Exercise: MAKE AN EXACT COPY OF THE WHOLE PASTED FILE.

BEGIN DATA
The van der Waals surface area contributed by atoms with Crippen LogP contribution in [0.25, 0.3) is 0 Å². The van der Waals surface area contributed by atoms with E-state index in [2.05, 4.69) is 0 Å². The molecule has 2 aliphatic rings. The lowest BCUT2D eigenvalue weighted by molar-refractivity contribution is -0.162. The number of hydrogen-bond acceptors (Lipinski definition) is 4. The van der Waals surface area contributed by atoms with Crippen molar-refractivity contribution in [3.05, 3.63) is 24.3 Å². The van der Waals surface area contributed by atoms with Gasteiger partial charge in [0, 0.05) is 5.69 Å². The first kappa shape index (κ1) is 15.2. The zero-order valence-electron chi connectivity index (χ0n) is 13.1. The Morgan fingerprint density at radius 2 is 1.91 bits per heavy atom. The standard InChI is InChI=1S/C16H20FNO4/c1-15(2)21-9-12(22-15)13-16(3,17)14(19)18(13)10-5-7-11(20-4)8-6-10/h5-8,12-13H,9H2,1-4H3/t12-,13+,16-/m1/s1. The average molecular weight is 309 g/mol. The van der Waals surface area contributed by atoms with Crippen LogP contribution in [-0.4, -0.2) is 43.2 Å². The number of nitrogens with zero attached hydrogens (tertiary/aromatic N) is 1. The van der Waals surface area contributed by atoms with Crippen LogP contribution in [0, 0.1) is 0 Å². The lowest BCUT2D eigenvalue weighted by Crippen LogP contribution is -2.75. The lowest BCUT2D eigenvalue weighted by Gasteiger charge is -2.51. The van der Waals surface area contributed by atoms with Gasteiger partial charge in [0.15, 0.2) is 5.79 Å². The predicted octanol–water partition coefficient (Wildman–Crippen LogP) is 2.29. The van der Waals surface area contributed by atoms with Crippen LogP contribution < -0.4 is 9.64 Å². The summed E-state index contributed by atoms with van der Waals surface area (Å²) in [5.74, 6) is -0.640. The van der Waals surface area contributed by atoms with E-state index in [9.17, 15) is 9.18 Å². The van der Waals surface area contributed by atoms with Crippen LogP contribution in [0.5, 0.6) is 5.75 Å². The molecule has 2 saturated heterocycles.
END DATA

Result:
The van der Waals surface area contributed by atoms with Crippen LogP contribution in [0.25, 0.3) is 0 Å². The van der Waals surface area contributed by atoms with E-state index in [2.05, 4.69) is 0 Å². The molecule has 2 aliphatic rings. The lowest BCUT2D eigenvalue weighted by molar-refractivity contribution is -0.162. The number of hydrogen-bond acceptors (Lipinski definition) is 4. The van der Waals surface area contributed by atoms with Crippen molar-refractivity contribution in [3.05, 3.63) is 24.3 Å². The van der Waals surface area contributed by atoms with Gasteiger partial charge in [0, 0.05) is 5.69 Å². The first kappa shape index (κ1) is 15.2. The zero-order valence-electron chi connectivity index (χ0n) is 13.1. The Morgan fingerprint density at radius 2 is 1.91 bits per heavy atom. The standard InChI is InChI=1S/C16H20FNO4/c1-15(2)21-9-12(22-15)13-16(3,17)14(19)18(13)10-5-7-11(20-4)8-6-10/h5-8,12-13H,9H2,1-4H3/t12-,13+,16-/m1/s1. The average molecular weight is 309 g/mol. The van der Waals surface area contributed by atoms with Crippen LogP contribution in [-0.4, -0.2) is 43.2 Å². The number of nitrogens with zero attached hydrogens (tertiary/aromatic N) is 1. The van der Waals surface area contributed by atoms with Crippen LogP contribution in [0, 0.1) is 0 Å². The lowest BCUT2D eigenvalue weighted by Crippen LogP contribution is -2.75. The lowest BCUT2D eigenvalue weighted by Gasteiger charge is -2.51. The van der Waals surface area contributed by atoms with Gasteiger partial charge in [0.15, 0.2) is 5.79 Å². The predicted octanol–water partition coefficient (Wildman–Crippen LogP) is 2.29. The van der Waals surface area contributed by atoms with Crippen LogP contribution < -0.4 is 9.64 Å². The summed E-state index contributed by atoms with van der Waals surface area (Å²) in [5.74, 6) is -0.640. The van der Waals surface area contributed by atoms with E-state index in [9.17, 15) is 9.18 Å². The van der Waals surface area contributed by atoms with Crippen LogP contribution in [0.5, 0.6) is 5.75 Å². The molecule has 2 saturated heterocycles.